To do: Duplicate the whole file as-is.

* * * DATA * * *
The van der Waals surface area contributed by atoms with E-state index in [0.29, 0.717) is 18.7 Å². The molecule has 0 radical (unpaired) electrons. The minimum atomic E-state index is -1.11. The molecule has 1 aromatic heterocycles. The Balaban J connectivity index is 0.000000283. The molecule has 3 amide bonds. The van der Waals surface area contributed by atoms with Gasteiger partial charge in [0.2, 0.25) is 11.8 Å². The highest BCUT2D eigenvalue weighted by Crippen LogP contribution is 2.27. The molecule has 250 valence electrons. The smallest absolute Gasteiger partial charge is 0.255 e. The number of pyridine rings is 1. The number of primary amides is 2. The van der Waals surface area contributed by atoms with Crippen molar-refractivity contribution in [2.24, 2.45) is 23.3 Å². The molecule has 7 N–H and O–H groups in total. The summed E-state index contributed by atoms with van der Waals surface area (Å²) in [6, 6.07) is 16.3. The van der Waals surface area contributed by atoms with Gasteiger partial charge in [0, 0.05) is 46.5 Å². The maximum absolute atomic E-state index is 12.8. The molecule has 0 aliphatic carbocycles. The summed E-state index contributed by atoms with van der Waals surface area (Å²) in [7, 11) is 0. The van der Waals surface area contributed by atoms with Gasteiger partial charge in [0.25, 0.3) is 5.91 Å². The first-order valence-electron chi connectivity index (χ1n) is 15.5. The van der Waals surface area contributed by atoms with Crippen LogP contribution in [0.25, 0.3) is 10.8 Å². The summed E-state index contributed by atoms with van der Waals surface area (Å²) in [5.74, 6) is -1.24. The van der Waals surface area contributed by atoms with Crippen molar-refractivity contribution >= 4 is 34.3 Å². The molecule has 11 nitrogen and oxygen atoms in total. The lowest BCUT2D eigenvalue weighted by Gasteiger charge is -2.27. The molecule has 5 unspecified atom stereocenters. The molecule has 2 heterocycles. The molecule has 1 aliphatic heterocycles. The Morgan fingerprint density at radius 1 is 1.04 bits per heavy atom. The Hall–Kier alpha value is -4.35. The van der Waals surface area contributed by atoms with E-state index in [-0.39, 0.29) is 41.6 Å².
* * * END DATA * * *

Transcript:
The van der Waals surface area contributed by atoms with E-state index in [0.29, 0.717) is 18.7 Å². The molecule has 0 radical (unpaired) electrons. The minimum atomic E-state index is -1.11. The molecule has 1 aromatic heterocycles. The Balaban J connectivity index is 0.000000283. The molecule has 3 amide bonds. The van der Waals surface area contributed by atoms with Gasteiger partial charge in [0.2, 0.25) is 11.8 Å². The highest BCUT2D eigenvalue weighted by Crippen LogP contribution is 2.27. The molecule has 250 valence electrons. The smallest absolute Gasteiger partial charge is 0.255 e. The number of pyridine rings is 1. The number of primary amides is 2. The van der Waals surface area contributed by atoms with Crippen molar-refractivity contribution in [2.24, 2.45) is 23.3 Å². The molecule has 7 N–H and O–H groups in total. The summed E-state index contributed by atoms with van der Waals surface area (Å²) in [6, 6.07) is 16.3. The van der Waals surface area contributed by atoms with Gasteiger partial charge in [0, 0.05) is 46.5 Å². The maximum absolute atomic E-state index is 12.8. The molecule has 0 aliphatic carbocycles. The summed E-state index contributed by atoms with van der Waals surface area (Å²) in [7, 11) is 0. The van der Waals surface area contributed by atoms with Gasteiger partial charge in [0.25, 0.3) is 5.91 Å². The first-order valence-electron chi connectivity index (χ1n) is 15.5. The van der Waals surface area contributed by atoms with Crippen LogP contribution in [0.25, 0.3) is 10.8 Å². The summed E-state index contributed by atoms with van der Waals surface area (Å²) in [5.74, 6) is -1.24. The van der Waals surface area contributed by atoms with Crippen molar-refractivity contribution >= 4 is 34.3 Å². The molecule has 11 nitrogen and oxygen atoms in total. The lowest BCUT2D eigenvalue weighted by Gasteiger charge is -2.27. The molecule has 5 unspecified atom stereocenters. The molecule has 2 heterocycles. The molecule has 1 aliphatic heterocycles. The Morgan fingerprint density at radius 1 is 1.04 bits per heavy atom. The Hall–Kier alpha value is -4.35. The van der Waals surface area contributed by atoms with E-state index in [-0.39, 0.29) is 41.6 Å².